In the past, people came to British Columbia to cash in on the booming fur trade or mine for gold near the Fraser River. But today the main reason to visit may be the province’s natural beauty. Many of the area’s attractions don't try to overshadow the landscape but merely make it more accessible, as with the ski lodges and peak-to-peak gondola rides on Whistler Mountain or the Rocky Mountaineer train rides that roll past the mountains and ocean.
One of the main outdoor attractions is the 1,000-acre Stanley Park, where visitors walk or skate while taking in the Pacific or learn about aboriginal culture at the recreated Klahowya Village. Other appealing ways to enjoy the outdoors involve sports. Visitors hit the slopes on snowboards at Whistler Blackcomb resort, or they go golfing on the two courses Jack and Steve Nicklaus designed for Bear Mountain Golf Resort & Spa. They can even take a 53-metre bungee jump over the glacier-fed Cheakamus River.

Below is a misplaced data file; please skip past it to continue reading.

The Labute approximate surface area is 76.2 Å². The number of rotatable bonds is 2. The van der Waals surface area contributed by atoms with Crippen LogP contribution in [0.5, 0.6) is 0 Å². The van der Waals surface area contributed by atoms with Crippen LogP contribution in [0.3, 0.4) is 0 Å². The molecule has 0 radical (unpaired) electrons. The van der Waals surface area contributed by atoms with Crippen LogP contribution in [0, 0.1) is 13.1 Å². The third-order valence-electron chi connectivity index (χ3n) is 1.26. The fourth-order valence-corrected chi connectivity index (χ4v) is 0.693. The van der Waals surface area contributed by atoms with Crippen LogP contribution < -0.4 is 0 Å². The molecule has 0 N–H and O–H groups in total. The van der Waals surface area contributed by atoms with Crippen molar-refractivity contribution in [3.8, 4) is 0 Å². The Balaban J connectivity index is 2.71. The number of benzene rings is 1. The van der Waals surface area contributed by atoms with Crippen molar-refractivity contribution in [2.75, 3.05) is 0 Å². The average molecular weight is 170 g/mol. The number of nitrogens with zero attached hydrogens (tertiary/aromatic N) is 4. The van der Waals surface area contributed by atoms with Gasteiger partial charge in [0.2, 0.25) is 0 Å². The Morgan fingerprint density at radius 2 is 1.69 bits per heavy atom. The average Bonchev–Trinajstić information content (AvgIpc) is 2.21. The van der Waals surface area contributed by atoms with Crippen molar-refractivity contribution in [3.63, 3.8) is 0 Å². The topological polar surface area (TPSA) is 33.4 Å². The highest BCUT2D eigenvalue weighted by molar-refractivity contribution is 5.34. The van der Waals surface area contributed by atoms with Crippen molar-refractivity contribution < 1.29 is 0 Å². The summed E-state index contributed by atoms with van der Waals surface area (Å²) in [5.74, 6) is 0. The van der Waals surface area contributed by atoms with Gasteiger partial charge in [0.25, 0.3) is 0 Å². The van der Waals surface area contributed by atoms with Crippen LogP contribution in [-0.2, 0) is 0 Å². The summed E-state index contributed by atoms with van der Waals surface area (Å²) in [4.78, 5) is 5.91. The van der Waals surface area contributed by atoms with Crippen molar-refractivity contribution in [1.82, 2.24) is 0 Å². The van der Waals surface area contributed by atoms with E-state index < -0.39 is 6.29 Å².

Even on cold and rainy days there are plenty of things to do in British Columbia. For instance, you could nip into one of Victoria’s tea shops for a traditional afternoon tea or spend a day poking around the original buildings and watching demonstrations at the McLean Steam Sawmill. You could also explore Vancouver Chinatown, where you'll find not only Chinese restaurants and shops but also the first Ming Dynasty scholar’s garden built outside of China.
Unlike at traditional aquariums, visitors at the Pacific Undersea Gardens observe marine plants and animals in the creatures' natural habitat, since the gardens' viewing platform is located 5 metres below the ocean’s surface. This same spirit of curiosity drives people to view the remains of the village of Ninstints on Anthony Island, where they can get an up-close look at the houses and burial sites of the Haida people who made their home there until the late 19th century.